While environmentalists decry these developments, some scientists debate the extent of tropical deforestation. Critics contend that environmentalists vastly overestimate the amount of deforestation. For example, environmentalists produce conflicting estimates of the amount of forest being destroyed, with estimates ranging from the equivalent of two football fields being leveled every second to twenty football fields being denuded every minute. Some believe that this inconsistency makes the claims of environmentalists suspect. According to Patrick Moore, a founding member of the environmental organization Greenpeace, by some accounts, humanity “would have cleared 50 times the size of the Amazon already.” In actuality, Moore states, satellite data reviewed by the National Institute for Research in Amazonia reveals that 87.5 percent of the Amazonian rain forest remains standing. Furthermore, of the 12.5 percent that has been cleared, up to one-half is regrowing. Therefore, Moore insists, “The Amazon rainforest is more than 90 percent intact.”
Others debate the threat that deforestation poses to biodiversity, global climate, and indigenous people. Philip Stott, a professor of biogeography, is an especially strong critic of the environmentalist perspective on these issues. He insists that predictions of species extinction are based on computer models that have “no scientific basis.” Stott also dismisses the claim that the forests are “carbon sinks.” Due to the natural decomposition process, he argues, rain forests actually produce more CO2 than they absorb. Stott concludes that the public’s concern over rain forests has been encouraged by various myths designed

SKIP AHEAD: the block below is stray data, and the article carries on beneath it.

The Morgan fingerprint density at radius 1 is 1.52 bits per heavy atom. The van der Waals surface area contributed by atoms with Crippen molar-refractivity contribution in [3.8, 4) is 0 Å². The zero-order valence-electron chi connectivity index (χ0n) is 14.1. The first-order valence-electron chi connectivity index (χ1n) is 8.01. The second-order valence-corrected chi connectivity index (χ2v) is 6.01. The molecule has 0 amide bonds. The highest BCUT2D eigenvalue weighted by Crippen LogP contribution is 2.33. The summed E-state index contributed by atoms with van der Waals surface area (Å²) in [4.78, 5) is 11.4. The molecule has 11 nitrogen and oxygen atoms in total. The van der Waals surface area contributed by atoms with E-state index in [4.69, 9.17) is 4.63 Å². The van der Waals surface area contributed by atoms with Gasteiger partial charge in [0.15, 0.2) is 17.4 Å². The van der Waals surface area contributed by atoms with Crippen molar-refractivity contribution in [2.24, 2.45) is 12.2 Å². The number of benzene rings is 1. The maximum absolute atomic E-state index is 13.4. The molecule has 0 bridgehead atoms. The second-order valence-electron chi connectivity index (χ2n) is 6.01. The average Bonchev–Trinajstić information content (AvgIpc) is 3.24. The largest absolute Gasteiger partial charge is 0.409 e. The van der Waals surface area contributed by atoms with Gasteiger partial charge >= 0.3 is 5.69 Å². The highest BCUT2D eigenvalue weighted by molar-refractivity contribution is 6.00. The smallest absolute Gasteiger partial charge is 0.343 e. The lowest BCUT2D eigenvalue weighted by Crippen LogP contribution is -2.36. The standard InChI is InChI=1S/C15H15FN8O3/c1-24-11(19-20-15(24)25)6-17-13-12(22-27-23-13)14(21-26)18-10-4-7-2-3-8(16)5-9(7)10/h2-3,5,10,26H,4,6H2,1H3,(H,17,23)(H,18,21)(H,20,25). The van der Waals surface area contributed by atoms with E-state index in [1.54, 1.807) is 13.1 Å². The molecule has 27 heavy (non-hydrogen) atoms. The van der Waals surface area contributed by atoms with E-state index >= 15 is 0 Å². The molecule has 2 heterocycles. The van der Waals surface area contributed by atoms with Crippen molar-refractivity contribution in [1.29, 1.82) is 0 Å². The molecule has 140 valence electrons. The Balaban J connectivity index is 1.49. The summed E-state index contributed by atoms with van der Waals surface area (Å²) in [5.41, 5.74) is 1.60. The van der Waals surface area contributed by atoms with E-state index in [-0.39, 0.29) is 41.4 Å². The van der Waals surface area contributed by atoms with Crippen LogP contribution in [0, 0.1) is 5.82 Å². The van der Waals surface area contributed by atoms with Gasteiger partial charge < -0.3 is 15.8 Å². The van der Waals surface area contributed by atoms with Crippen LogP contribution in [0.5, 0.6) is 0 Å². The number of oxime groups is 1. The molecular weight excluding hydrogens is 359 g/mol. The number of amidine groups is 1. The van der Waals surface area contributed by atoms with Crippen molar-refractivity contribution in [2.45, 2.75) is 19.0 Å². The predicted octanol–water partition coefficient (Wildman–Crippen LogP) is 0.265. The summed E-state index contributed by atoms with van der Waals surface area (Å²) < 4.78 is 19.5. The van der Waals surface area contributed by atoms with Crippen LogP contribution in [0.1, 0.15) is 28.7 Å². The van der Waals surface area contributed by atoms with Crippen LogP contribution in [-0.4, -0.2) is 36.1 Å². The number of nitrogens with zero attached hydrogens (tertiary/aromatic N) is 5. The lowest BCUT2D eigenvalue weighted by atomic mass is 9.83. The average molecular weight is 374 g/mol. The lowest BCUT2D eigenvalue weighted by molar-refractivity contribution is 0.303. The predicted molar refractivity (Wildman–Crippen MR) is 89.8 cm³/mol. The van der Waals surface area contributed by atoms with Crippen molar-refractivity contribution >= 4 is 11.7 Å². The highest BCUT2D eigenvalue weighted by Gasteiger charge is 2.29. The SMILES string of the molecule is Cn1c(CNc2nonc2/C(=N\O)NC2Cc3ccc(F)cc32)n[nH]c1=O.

to persuade us that the rain forest is vital for maintaining the stability and balance of the Earth—for our very own survival on this planet. Are the forests not “the lungs of the Earth”? “The living sinks” that will help to buffer our human excesses of carbon dioxide emissions as we recklessly warm the atmosphere? The richest remaining “library” of genetic resources for us to store, read, and use? “The last refuge” of forest people living in harmony in an untainted Golden Age and Garden of Eden? . . . It is all nonsense.
Whether the threat of deforestation is nonsense is one of the issues debated in At Issue: Rain Forests. Contributors to this anthology examine the extent of deforestation, the forces that threaten the rain forests, and various conservation efforts. Throughout these selections, authors consider the fate of some of the most majestic natural environments on the planet. These issues are certain to provoke ongoing controversy as environmentalists continue to characterize the protection of the rain forests as essential to the survival of humanity. As stated by the Rainforest Alliance, “The future of over 50% of Earth’s plants and animals—and hundreds of human cultures—will be determined within the next few decades. Since our lives are so dependent on the forest’s bounty, our future is at stake as well.”